New Orleans, Louisiana
June 26, 2016
June 26, 2016
August 28, 2016
Educational Research and Methods
This Evidence-Based Practice paper is motivated by industry’s identification of lack of hands-on experience as one of the major competency gaps in engineering education. This need has led to the development of new engineering and technology curricula balancing theoretical knowledge with integrated hands-on experiences. While such curricular are a welcome development, less has been done to formally assess the learning gains actually attributable to these new approaches. This paper describes a long-term project which has developed an innovative curricular model that provides students with hands-on skills highly sought by industry; as well as an accompanying standardized test to measure student achievement on the competencies spanned by the curricular innovation. It gives a formal summative evaluation of the curricular model; and describes a comparative study to compare the learning gains achieved under the curricular model with those attained by comparison groups studying the same content but without participating in the specific curricular innovation.
This proof-of-concept, utilizing a standardized test incorporating a physical manipulative to evaluate attainment of hands-on engineering competencies, is unique in the field. There are four implementing schools and three comparison schools involved in the study. The standardized test is administered at all participating schools, with the student performance data being transmitted to investigators at the project coordinating site for analysis.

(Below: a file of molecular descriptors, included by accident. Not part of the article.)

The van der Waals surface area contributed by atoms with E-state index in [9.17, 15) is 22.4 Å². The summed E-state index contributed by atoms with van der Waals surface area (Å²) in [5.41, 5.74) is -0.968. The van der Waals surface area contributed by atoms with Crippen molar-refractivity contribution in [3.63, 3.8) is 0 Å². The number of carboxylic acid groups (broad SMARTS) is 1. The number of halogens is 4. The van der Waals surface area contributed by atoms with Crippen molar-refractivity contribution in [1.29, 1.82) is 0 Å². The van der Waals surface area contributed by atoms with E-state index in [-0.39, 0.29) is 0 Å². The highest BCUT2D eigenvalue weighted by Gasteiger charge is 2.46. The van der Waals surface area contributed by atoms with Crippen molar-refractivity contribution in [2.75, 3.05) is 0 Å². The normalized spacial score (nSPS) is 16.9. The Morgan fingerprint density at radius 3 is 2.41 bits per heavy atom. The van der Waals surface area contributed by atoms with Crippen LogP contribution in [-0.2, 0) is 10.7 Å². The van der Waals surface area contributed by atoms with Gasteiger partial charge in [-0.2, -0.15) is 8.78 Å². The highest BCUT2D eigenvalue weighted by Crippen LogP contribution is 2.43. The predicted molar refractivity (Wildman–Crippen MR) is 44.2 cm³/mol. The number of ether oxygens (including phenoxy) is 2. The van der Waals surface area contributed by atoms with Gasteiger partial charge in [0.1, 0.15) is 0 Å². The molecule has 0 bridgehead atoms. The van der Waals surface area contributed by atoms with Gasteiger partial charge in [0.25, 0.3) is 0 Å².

During the 2014/15 academic year, the standardized test was administered to N = 125 students. A variety of psychometric analyses were conducted on the test results. Chronbach’s α was found to be 0.783 and specific test items for revision or deletion to improve test reliability were identified. Exploratory factor analysis was then used iteratively, which produced the final factor analysis solution. The final 5 factor model accounted for 60.8% of total explained variance. Finally, individual test item statistics were compiled detailing each item’s difficulty index and discrimination ability. The results show a robust and reliable test instrument.
Ssemakula, M. E., & Liao, G. Y., & Sawilowsky, S. S. (2016, June), Assessing Learning Gains Attributable to Curricular Innovations Paper presented at 2016 ASEE Annual Conference & Exposition, New Orleans, Louisiana. 10.18260/p.26301
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